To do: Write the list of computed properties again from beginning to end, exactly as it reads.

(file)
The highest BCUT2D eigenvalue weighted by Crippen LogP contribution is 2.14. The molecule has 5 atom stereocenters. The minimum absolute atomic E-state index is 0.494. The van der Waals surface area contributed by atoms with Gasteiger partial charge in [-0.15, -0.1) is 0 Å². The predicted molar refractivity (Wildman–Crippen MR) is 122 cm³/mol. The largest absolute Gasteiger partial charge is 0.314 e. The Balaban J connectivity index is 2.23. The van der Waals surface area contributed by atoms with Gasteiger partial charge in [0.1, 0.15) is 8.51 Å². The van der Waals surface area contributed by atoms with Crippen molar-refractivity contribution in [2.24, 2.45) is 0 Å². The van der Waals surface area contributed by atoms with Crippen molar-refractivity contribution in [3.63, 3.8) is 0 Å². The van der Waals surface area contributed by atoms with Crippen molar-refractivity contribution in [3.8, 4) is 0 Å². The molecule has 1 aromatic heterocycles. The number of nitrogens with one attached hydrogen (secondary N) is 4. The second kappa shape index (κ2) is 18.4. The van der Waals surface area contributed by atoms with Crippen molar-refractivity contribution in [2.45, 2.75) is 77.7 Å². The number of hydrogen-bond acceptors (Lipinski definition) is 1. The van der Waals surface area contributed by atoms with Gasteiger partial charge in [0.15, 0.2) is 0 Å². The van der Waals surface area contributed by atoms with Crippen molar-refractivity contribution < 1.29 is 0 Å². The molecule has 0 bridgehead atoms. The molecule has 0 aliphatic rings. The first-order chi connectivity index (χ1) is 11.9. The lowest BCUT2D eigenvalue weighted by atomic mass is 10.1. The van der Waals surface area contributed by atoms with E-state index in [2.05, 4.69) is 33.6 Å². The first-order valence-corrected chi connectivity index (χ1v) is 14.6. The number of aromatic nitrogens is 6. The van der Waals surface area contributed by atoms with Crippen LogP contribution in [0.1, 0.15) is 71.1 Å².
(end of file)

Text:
The highest BCUT2D eigenvalue weighted by Crippen LogP contribution is 2.14. The molecule has 5 atom stereocenters. The minimum absolute atomic E-state index is 0.494. The van der Waals surface area contributed by atoms with Gasteiger partial charge in [-0.15, -0.1) is 0 Å². The predicted molar refractivity (Wildman–Crippen MR) is 122 cm³/mol. The largest absolute Gasteiger partial charge is 0.314 e. The Balaban J connectivity index is 2.23. The van der Waals surface area contributed by atoms with Gasteiger partial charge in [0.1, 0.15) is 8.51 Å². The van der Waals surface area contributed by atoms with Crippen molar-refractivity contribution in [2.24, 2.45) is 0 Å². The van der Waals surface area contributed by atoms with Crippen molar-refractivity contribution in [3.63, 3.8) is 0 Å². The van der Waals surface area contributed by atoms with Crippen molar-refractivity contribution in [3.8, 4) is 0 Å². The molecule has 1 aromatic heterocycles. The number of nitrogens with one attached hydrogen (secondary N) is 4. The second kappa shape index (κ2) is 18.4. The van der Waals surface area contributed by atoms with Crippen molar-refractivity contribution in [2.45, 2.75) is 77.7 Å². The number of hydrogen-bond acceptors (Lipinski definition) is 1. The van der Waals surface area contributed by atoms with Gasteiger partial charge in [0.15, 0.2) is 0 Å². The van der Waals surface area contributed by atoms with Crippen molar-refractivity contribution < 1.29 is 0 Å². The molecule has 0 bridgehead atoms. The molecule has 0 aliphatic rings. The first-order chi connectivity index (χ1) is 11.9. The lowest BCUT2D eigenvalue weighted by atomic mass is 10.1. The van der Waals surface area contributed by atoms with E-state index in [2.05, 4.69) is 33.6 Å². The first-order valence-corrected chi connectivity index (χ1v) is 14.6. The number of aromatic nitrogens is 6. The van der Waals surface area contributed by atoms with Crippen LogP contribution in [0.1, 0.15) is 71.1 Å².